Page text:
The reception was in this cool old building that at different points had been Winston-Salem's post office, jail and courthouse. It had exposed brick and cool old features and big rooms and tiny rooms and Ned said if we ever get married, we should totally have it there, and I was just reeling over Ned saying, "If we get married" without having some kind of Vietnam flashback and the shakes.
Wedding Alex did all the decorations herself, and she did a great job. There was no stone left unturned. She had this plate thing for us to write something nice ("plate thing" is the official term), and I wrote something snotty, then we all got delicious scented candles Wedding Alex made.
"Do you like the candles?" I asked guests as they opened them. "I made them all myself."
On each little table Alex had framed texts from when she and her husband were first dating. Cutest idea, ever.
Another cute coworker of mine was at my table, and clearly Wedding Alex decided to put all the really beautiful women from work at one table, hence the part where I was there. But the point is, my coworker's baby Ruby was also at my table, with a beer, and I didn't know babies drank but whatever. My point is, Ruby is a muffin and I had serious dress envy. She was positively well-behaved all night and never fussed once. Because, beer.
Ned hung out with Bitchy Resting Face Alex's husband, and I think they talked about war and spitting, which is what I assume all men do, and I also assume they play swords with their man bits, but I could be wrong about all that. For all I know, they were discussing their feelings and hugging it out. I was busy eating.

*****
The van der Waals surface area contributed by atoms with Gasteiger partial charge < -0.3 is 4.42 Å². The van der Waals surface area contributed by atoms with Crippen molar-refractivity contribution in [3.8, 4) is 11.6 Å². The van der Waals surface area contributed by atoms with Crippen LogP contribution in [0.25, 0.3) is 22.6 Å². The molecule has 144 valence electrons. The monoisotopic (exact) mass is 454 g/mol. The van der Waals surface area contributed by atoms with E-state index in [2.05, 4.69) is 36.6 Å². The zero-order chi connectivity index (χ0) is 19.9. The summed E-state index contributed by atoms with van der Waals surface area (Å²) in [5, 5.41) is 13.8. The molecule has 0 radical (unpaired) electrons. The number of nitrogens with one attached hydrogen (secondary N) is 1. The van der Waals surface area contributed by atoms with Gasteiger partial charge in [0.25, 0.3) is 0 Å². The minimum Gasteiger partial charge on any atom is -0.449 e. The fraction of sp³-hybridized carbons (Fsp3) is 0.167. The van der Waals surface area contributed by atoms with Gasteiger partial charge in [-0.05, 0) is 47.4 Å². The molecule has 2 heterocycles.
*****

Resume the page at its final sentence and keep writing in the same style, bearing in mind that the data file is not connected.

Because, dude. The food was so good. And I knew for a fact there were cupcakes instead of wedding cake. I knew this because Wedding Alex had told me when we were discussing her details, and I was obsessed by said cupcakes.
There were two flavors: chocolate shake and butterbeer. We were TOLD that each guest was expected to take one, which, pfft. One. I don't know if you can tell, but there are SPARKLES in the frosting of these. SPARKLES, man.
We were all waiting breathlessly for cake time. Truly, you'd have thought we were all smokin' the gange at my table, so cupcake-centric were we. Finally, FINALLY! It was time, and I was knocking people over to get to the table. People were all around me, so I grabbed a plate and said to the room at large, "I'll get one for me and one for Ned." See, that way I wouldn't look like such a dick for trying both kinds. I HAD TO TRY BOTH KINDS, MAN!
"I'm right here!" yelled Ned, holding a cupcake on the other side of the table.
Here is each flavor of cupcake, one for me and one for…Ned. I made them myself. When my table was eating those cupcakes, there was five minutes of all of us just saying, "Oh my God. OH my GOD." They were that good. It was the frosting, which was light and fluffy. "A lot of times, frosting is what ruins a cupcake," said Ned, who is right. "Too much emphasis on frosting now. The cake should be the main attraction," he said, and I agreed, saying frosting should just be the, you know, frosting on the cake.
And oh, dude, there was dancing. I did the Wobble, whatever that is, I danced to Push It because I party like it's 1989. I believe I also danced to This Is How We Do It. I met one of Wedding Alex's hot blonde friends, and danced with her, because I'm Meredith Baxter Birney.
Eventually, though, the bride caught me. "What can I do for you, June?" she asked, and I told her to strike a pose, and I have no idea why my phone went all Lisa Bright and Dark on me, with the light on top and dark on the bottom 1-2-3 Jello action. But look how pretty! Pretty dress! Sparkles!
I made it myself.
Ned and I were the last people to leave from my workplace, mostly because we were dancing with Hot Friend, whose name I never caught but hooo care. You know how you get attached to people at weddings and never see them again. It was a brief but passionate dance connection.
I have to say, out of all the things I did for Wedding Alex's big day, I really outdid myself making the cupcakes.